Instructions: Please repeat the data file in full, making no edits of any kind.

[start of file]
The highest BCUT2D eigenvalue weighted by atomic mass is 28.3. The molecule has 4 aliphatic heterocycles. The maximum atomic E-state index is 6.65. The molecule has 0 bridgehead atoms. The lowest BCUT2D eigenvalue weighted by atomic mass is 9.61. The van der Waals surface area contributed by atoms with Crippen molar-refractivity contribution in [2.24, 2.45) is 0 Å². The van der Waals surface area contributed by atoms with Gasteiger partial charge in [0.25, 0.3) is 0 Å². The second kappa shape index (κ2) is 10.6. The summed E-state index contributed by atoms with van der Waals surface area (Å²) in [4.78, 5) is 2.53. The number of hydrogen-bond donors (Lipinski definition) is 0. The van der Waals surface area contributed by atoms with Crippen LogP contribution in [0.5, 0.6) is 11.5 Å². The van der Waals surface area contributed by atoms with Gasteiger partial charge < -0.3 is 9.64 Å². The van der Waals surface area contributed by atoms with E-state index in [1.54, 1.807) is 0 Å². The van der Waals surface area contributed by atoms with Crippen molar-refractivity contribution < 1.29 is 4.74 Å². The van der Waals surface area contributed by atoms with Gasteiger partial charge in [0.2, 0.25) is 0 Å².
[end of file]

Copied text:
The highest BCUT2D eigenvalue weighted by atomic mass is 28.3. The molecule has 4 aliphatic heterocycles. The maximum atomic E-state index is 6.65. The molecule has 0 bridgehead atoms. The lowest BCUT2D eigenvalue weighted by atomic mass is 9.61. The van der Waals surface area contributed by atoms with Crippen molar-refractivity contribution in [2.24, 2.45) is 0 Å². The van der Waals surface area contributed by atoms with Gasteiger partial charge in [0.25, 0.3) is 0 Å². The second kappa shape index (κ2) is 10.6. The summed E-state index contributed by atoms with van der Waals surface area (Å²) in [4.78, 5) is 2.53. The number of hydrogen-bond donors (Lipinski definition) is 0. The van der Waals surface area contributed by atoms with Crippen LogP contribution in [0.5, 0.6) is 11.5 Å². The van der Waals surface area contributed by atoms with Gasteiger partial charge < -0.3 is 9.64 Å². The van der Waals surface area contributed by atoms with E-state index in [1.54, 1.807) is 0 Å². The van der Waals surface area contributed by atoms with Crippen molar-refractivity contribution < 1.29 is 4.74 Å². The van der Waals surface area contributed by atoms with Gasteiger partial charge in [0.2, 0.25) is 0 Å².